Effects of active videogame-based intervention on self-concept, balance, motor performance and adaptive success of children with cerebral palsy: preliminary study

Joice Luiza Bruno Arnoni Bruna Nayara Verdério Andressa Miliana Alves Pinto Nelci Adriana Cicuto Ferreira Rocha About the authors

RESUMO

Crianças com paralisia cerebral (PC) comumente são identificadas como diferentes de seus pares típicos devido à sua condição neuromotora, o que afeta a motivação e consequentemente o desempenho em atividades. A realidade virtual (RV) pode ser uma ferramenta potencial para melhora de aspectos motivacionais e desempenho motor durante a reabilitação. O objetivo deste estudo foi verificar o efeito de um programa de intervenção fundamentado em RV utilizando um videogame ativo no autoconceito, equilíbrio, desempenho motor e sucesso adaptativo de crianças PC. Participaram do estudo oito crianças entre 5 e 14 anos (10,37±3,29), com diagnóstico de PC, níveis I e II no GMFCS. O autoconceito foi avaliado com a Escala Infantil de Autoconceito Piers-Harris, o equilíbrio por meio do domínio quociente motor 3 da Escala de Desenvolvimento Motor. Para avaliação do desempenho motor foi utilizado o quociente motor geral, e as pontuações dos jogos avaliaram o sucesso adaptativo no ambiente virtual. A intervenção aconteceu durante oito semanas, sendo duas sessões semanais de 45 minutos cada. Foram utilizados quatro jogos ativos com demandas de equilíbrio, coordenação motora, saltos, agachamentos e deslocamento lateral do corpo. O teste de Wilcoxon foi usado para verificar as diferenças pré e pós-intervenção. Constatou-se diferença após a intervenção nos domínios: ansiedade, intelectual, popularidade, aparência física, satisfação, felicidade, equilíbrio, desempenho motor, e pontuação dos jogos. Conclui-se que a RV pode influenciar na forma com que essas crianças se enxergam quanto ao autoconceito, equilíbrio, desempenho motor geral e sucesso adaptativo, ajudando os profissionais a desenvolver formas de terapia que possam melhorar tais aspectos.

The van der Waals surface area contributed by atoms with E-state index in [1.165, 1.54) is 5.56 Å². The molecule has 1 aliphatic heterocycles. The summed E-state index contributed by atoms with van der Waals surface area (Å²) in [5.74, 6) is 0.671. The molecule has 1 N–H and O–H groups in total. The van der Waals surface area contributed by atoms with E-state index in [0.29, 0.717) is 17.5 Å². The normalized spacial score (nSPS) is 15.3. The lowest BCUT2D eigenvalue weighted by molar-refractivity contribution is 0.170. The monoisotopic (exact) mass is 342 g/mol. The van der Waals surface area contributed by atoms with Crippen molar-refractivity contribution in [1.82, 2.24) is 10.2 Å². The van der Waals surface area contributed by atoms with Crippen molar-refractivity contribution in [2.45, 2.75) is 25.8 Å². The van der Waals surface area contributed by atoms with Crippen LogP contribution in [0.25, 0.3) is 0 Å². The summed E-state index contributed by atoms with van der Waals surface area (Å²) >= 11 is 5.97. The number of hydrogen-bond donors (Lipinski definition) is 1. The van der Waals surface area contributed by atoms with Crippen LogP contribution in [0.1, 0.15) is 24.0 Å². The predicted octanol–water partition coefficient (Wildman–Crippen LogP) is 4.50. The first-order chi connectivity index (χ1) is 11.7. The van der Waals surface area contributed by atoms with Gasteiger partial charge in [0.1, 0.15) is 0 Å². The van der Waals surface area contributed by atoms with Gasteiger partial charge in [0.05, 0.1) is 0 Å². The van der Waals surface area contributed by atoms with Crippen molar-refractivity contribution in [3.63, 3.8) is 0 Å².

Descritores
Realidade Virtual; Paralisia Cerebral

RESUMEN

Niños con parálisis cerebral (PC) comúnmente se identifican como distintos de sus pares típicos debido a su condición neuromotora, lo que afecta la motivación y consecuentemente el desempeño en actividades. La realidad virtual (RV) puede ser una herramienta potencial para la mejora de los aspectos motivacionales y para el desempeño motor durante la rehabilitación. El objetivo de este estudio ha sido certificar el efecto de un programa de intervención basado en RV utilizando un videojuego activo en el auto concepto, en el equilibrio, en el desempeño motor y en el éxito adaptativo de niños PC. Ocho niños entre cinco y 14 años (10,37±3,29), con diagnóstico de PC, niveles I y II en el GMFCS. El auto concepto ha sido evaluado con la Escala Infantil de Auto concepto Piers-Harris y el equilibrio por medio del dominio Cociente Motor 3 de la Escala de Desarrollo Motor. Para la evaluación del desempeño motor ha sido utilizado el Cociente Motor General y las puntuaciones de los juegos han evaluado el éxito adaptativo en el ambiente virtual. La intervención ha ocurrido durante ocho semanas, siendo dos sesiones semanales de 45 minutos cada. Han sido utilizados cuatro juegos activos con demandas de equilibrio, coordinación motora, saltos, sentadillas y desplazamiento lateral del cuerpo. La prueba de Wilcoxon ha sido usada para certificar las diferencias pre y pos intervención. Se ha constado la diferencia después de la intervención en los dominios: Ansiedad, Intelectual, Popularidad, Apariencia Física, Satisfacción, Felicidad, Equilibrio, Desempeño Motor y puntuación de los juegos. Se concluye que la RV puede influenciar la manera con que esos niños se ven cuanto al auto concepto, al equilibrio, al desempeño motor general y al éxito adaptativo, ayudando a los profesionales a desarrollar maneras de terapia que puedan mejorar tales aspectos.

Palabras clave
Realidad Virtual; Parálisis Cerebral

ABSTRACT

Children with cerebral palsy (CP) commonly perceive themselves different from their typical peers due to their neuromotor condition, affecting their motivations and activity performance. Virtual reality (VR) seems to be an effective tool to improve motivation and motor performance in rehabilitation. The aim of this study was to verify the effects of VR-based intervention by means of active videogame on self-concept, balance, motor performance and adaptive success in children with CP. Eight children with CP, 10.37 years (±3,29), levels I and II of Gross Motor Function Classification System were submitted to a VR-based intervention, twice a week with sessions of 45 minutes during 8 weeks. The games used in intervention addressed balance, motor coordination, jumps, squats and lateral displacement of the body. Self-concept was tested using Childhood Scale of Self-concept Piers-Harris, balance using Motor Development Scale (MDS) (motor quotient 3), motor performance using MDS (general motor quotient). The games scores were used to test adaptive success on virtual environment. We found significant differences after intervention for all the testes areas. For self-concept scale, the differences appeared in the domains: Anxiety, Intellectual, Popularity, Physical Appearance, Satisfaction and Happiness. It seems that VR-based intervention might interfere with the way children with CP perceive themselves, apart from improve their balance, motor performance and adaptive success. Thus VR-based intervention is a potential tool to assist rehabilitation professionals to improve these aspects of children’s health condition.